Stuff I Liked: 19th century France never felt squeaky clean or over-produced. Helena Bonham Carter and Sacha Baron Cohen make great Thernadiers. Costume design was good. As I said, Hooper presents some fantastic shots here and there.
Stuff I Didn’t Like: The constant close-ups were at first unnerving, then annoying. A little editing of the songs could have smoothed over a lot of issues. Russell Crowe feels misdirected in places, which undercuts an otherwise exemplary performance. Marius and Cosette’s romance feels a touch ridiculous as presented and much of the third act seemed a bit rushed.
Stuff I Loved: Jackman and Hathaway are absolutely fantastic. For all of the faults in his performance, Crowe does a great job with the complex and compelling character of Javert. Despite their changes and presentation, many of the songs still have their emotional weight and power, especially “I Dreamed A Dream”, “Bring Him Home”, and “Empty Chairs at Empty Tables”.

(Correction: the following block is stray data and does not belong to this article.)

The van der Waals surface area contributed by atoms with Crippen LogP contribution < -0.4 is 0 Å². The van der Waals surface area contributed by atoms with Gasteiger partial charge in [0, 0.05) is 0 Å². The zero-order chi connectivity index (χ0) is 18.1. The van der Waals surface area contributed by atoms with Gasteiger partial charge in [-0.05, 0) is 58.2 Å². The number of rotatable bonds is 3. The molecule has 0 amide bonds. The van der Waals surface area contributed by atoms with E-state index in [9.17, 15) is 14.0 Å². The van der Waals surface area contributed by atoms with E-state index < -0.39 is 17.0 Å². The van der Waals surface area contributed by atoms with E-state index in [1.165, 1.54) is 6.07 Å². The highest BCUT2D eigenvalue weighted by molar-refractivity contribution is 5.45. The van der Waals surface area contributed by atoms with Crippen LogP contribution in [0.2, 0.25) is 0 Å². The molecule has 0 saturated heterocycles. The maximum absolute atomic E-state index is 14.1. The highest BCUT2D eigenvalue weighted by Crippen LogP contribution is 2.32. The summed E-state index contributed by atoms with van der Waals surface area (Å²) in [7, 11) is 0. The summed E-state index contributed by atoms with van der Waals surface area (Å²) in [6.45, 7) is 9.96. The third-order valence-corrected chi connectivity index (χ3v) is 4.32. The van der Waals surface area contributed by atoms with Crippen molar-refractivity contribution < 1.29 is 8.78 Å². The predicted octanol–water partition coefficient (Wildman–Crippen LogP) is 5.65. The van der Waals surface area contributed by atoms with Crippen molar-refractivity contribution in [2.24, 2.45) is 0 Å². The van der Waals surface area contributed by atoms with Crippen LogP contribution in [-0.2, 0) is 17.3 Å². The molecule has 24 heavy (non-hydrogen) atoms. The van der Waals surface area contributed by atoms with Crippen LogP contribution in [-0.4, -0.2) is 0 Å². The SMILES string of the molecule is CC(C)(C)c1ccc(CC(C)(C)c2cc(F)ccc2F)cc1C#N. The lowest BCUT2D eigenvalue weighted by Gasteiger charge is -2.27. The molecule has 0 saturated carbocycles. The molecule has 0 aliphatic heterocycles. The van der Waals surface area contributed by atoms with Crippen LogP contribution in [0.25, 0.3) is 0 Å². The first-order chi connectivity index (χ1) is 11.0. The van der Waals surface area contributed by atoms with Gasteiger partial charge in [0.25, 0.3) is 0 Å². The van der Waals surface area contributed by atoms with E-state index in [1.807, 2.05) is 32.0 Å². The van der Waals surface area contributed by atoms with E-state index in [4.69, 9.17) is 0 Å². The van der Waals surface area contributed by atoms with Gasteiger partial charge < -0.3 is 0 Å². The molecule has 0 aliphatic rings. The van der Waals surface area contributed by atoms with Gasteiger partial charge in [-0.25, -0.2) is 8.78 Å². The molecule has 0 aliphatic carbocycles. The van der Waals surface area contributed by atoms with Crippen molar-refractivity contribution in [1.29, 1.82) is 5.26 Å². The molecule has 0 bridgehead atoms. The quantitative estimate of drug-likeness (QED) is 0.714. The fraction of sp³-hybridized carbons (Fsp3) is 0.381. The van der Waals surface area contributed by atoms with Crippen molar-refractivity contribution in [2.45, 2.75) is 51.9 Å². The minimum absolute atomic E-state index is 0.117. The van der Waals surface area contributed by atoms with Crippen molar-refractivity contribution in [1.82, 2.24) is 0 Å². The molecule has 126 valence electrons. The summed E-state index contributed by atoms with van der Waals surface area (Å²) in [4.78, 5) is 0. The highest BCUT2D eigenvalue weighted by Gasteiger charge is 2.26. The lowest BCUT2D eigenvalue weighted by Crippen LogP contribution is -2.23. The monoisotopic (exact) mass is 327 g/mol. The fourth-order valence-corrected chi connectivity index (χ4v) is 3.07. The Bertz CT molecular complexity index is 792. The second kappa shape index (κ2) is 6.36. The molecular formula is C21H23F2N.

Bottom Line: I wanted to like Les Miserables. What it manages to accomplish is admirable. But, unfortunately, it stumbles too much and makes too many mistakes to earn a strong recommendation. You would have just as good an experience listening to the soundtrack from either the film or the musical, and nothing will compare to seeing it on stage. Granted, the film version is cheaper, but this is truly a case of you get what you pay for.